In the first way, Thomas shows that change leads to God, that is, because things change, and change because of causes, there must be a ‘first cause of change not itself being changed by anything else’ (ST Ia. 2, 3). What Aquinas is doing here is, in one sense, showing the shortcomings of physics. Physics and natural science attempt to explain motion but cannot account for its existence.6 Thus Aquinas argues that for motion to exist there must be one who causes motion, is in fact, the first cause of all motion. As Te Velde notes, ‘The argument shows that being-in-motion, which is an essential feature of physical objects cannot be understood as being unless it is reduced to a first mover, which is itself not part of the domain of mobile being. As a consequence the domain of physics appears to be a finite domain, as being in motion cannot constitute the ultimate nature of reality.’7 This begins to build Aquinas’ implicit argument that there is a qualitative difference between God and creation. God is not merely a first or prime mover. If he were, then God would be just another thing within creation, even if greater than all other things in creation. Instead, at least as relates to motion, Aquinas posits God as being utterly different from all things that move/are moved.

This on its own is not enough to prove Williams’s point that the Five Ways show God as deifier, but this first way does show, as noted above, God as distinctly separate from creatures. Unlike all of creation, which is changeable, God is not changeable but is the first cause of all change. While not directly an argument for creation out of nothing, the first way shows forth a God that might create out of nothing. In fact, creation out of nothing would lead us to understand God as the first mover. As we saw in the previous chapter, for deification to work there must be a sharp distinction between Creator and creation. The first way leads us in that direction.

The second way is from the nature of the efficient cause. In the world of sense we find there is an order of efficient causes. There is no case known (neither is it, indeed, possible) in which a thing is found to be the efficient cause of itself; for so it would be prior to itself, which is impossible. Now in efficient causes it is not possible to go on to infinity, because in all efficient causes following in order, the first is the cause of the intermediate cause, and the intermediate is the cause of the ultimate cause, whether the intermediate cause be several, or only one. Now to take away the cause is to take away the effect. Therefore, if there be no first cause among efficient causes, there will be no ultimate, nor any intermediate cause. But if in efficient causes it is possible to go on to infinity, there will be no first efficient cause, neither will there be an ultimate effect, nor any intermediate efficient causes; all of which is plainly false. Therefore it is necessary to admit a first efficient cause, to which everyone gives the name of God. (ST 1a. 2, 3)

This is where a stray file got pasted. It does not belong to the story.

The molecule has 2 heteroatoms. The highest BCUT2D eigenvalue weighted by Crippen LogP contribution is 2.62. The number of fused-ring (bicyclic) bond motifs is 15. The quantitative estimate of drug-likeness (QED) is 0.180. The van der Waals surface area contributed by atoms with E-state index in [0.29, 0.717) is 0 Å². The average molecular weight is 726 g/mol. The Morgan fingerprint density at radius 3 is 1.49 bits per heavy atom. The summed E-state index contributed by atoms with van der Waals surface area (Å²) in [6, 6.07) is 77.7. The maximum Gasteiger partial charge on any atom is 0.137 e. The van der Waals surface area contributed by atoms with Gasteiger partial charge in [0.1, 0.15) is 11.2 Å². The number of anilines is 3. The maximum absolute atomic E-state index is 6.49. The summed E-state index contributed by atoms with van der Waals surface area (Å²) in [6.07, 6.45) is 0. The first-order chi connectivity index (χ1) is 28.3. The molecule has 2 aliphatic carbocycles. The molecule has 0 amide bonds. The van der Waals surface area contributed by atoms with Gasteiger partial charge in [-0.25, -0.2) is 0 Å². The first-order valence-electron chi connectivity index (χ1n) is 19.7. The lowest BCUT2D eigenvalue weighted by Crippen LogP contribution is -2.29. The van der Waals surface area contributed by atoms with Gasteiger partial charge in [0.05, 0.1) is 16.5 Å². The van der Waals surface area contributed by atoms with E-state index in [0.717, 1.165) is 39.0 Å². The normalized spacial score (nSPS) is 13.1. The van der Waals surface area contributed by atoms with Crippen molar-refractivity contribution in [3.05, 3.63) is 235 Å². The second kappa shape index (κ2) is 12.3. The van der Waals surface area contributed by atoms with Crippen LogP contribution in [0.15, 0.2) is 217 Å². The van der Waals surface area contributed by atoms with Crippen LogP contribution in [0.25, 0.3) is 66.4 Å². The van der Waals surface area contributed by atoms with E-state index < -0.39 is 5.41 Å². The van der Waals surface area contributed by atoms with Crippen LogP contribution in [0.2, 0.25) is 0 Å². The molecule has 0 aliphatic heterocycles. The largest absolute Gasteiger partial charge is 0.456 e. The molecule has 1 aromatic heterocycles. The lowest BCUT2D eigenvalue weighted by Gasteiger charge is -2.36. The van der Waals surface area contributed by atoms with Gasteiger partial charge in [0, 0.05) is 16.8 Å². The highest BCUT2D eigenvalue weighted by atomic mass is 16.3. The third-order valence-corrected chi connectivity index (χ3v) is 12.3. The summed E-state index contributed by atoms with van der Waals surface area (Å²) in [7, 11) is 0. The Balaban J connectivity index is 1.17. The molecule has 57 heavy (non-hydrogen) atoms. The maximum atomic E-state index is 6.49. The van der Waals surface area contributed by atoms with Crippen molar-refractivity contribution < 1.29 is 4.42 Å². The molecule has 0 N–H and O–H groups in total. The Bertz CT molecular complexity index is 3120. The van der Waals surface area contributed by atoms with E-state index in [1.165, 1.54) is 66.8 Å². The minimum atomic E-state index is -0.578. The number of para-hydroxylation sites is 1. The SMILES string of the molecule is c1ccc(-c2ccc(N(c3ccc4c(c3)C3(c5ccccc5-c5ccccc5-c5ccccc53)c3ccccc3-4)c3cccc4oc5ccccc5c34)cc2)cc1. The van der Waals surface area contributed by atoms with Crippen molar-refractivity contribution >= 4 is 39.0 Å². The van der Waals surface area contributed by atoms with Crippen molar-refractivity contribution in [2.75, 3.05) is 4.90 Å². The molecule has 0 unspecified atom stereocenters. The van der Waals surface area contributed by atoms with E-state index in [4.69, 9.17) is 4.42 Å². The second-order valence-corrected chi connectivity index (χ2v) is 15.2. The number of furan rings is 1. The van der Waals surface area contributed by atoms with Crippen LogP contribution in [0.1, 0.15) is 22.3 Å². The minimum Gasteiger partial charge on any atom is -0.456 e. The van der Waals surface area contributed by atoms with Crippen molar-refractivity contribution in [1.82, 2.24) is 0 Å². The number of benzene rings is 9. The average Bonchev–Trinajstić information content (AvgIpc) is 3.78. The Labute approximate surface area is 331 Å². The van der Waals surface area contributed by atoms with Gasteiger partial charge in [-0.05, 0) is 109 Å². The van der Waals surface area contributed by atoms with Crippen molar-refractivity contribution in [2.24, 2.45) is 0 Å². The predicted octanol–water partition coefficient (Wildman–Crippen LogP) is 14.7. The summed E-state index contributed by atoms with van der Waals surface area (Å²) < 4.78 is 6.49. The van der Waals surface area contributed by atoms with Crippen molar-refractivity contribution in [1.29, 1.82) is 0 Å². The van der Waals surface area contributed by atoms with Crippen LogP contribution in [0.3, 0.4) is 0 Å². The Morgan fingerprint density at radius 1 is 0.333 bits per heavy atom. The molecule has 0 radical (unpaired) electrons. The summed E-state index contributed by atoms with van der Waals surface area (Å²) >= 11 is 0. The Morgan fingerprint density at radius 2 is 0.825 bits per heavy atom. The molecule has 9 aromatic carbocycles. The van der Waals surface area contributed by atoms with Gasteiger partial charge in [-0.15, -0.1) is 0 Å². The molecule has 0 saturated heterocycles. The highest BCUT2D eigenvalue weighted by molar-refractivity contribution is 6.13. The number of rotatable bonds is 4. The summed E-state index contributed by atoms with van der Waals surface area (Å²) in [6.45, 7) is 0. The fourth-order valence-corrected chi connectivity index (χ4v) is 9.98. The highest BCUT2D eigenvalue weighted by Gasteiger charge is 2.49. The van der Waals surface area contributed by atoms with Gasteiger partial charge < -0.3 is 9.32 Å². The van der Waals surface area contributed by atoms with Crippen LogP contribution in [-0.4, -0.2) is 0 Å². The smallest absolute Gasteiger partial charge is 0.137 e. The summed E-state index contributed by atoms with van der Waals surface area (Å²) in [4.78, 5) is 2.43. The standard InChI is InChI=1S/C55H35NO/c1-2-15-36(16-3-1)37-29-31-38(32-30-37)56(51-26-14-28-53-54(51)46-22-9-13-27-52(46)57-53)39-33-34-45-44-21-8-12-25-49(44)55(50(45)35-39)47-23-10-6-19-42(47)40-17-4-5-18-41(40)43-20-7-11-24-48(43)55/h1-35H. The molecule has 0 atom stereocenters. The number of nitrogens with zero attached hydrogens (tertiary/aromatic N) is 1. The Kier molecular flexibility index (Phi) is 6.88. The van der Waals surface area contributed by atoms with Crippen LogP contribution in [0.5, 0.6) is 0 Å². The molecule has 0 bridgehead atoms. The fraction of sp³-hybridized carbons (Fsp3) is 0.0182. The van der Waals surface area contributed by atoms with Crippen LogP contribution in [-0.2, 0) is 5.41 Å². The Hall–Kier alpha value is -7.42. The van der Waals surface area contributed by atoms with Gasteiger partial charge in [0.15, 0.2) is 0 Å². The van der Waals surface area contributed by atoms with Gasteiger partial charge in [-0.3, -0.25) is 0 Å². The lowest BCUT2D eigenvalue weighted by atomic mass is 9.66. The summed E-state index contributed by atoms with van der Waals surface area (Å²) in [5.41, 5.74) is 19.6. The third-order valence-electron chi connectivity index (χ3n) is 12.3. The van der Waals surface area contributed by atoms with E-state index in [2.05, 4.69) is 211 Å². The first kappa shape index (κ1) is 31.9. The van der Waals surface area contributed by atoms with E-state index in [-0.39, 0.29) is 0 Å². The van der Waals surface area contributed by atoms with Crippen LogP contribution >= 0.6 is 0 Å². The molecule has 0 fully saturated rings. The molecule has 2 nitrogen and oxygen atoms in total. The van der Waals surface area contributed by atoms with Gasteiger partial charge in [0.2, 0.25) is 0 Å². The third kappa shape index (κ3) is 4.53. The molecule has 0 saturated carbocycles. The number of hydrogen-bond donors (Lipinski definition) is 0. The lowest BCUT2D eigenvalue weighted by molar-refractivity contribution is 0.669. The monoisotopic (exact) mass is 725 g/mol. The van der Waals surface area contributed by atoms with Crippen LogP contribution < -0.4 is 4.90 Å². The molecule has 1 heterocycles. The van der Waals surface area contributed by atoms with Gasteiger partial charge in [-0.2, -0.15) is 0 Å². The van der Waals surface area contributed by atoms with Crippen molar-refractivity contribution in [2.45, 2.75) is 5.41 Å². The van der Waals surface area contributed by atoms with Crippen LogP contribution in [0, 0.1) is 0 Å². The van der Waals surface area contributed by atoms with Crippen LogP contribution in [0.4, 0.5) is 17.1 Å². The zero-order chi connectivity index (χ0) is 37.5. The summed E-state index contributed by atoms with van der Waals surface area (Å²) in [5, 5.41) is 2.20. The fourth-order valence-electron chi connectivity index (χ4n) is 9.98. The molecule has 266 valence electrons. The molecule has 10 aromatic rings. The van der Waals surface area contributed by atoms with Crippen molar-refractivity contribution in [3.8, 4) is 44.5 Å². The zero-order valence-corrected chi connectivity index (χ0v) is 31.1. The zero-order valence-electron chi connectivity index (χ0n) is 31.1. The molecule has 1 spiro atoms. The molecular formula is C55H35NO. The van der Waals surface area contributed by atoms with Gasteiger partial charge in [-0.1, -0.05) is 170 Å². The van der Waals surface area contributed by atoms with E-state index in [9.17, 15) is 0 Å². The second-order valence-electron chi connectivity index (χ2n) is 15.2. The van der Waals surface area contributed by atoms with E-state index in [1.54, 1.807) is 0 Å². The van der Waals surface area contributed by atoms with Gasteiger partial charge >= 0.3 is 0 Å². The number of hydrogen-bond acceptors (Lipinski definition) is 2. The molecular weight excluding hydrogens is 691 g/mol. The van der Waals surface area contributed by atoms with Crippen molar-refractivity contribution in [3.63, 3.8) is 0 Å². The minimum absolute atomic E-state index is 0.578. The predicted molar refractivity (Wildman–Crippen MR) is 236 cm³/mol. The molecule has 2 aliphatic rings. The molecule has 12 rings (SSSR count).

The second way is related to the first in that it focuses on causation. This time, however, Thomas wants simply to look at causation as such and not motion. Again, as with the first way, God is the source of all causation. If anything has a cause, it will be found ultimately in God. Here again, while all things in creation are caused and have effects, God is uncaused and is the source of all causation, creating a qualitative distinction between God and creation. The Creator-creature distinction is reiterated. The God described as both first mover and first efficient cause is a God utterly unique. It is a God that is not merely qualitatively different from creation. While we are not yet to the aspects of participation and analogy in Thomas’ thought at this point, clearly the God described in the first two of the Five Ways can lead toward the God in whom all things participate.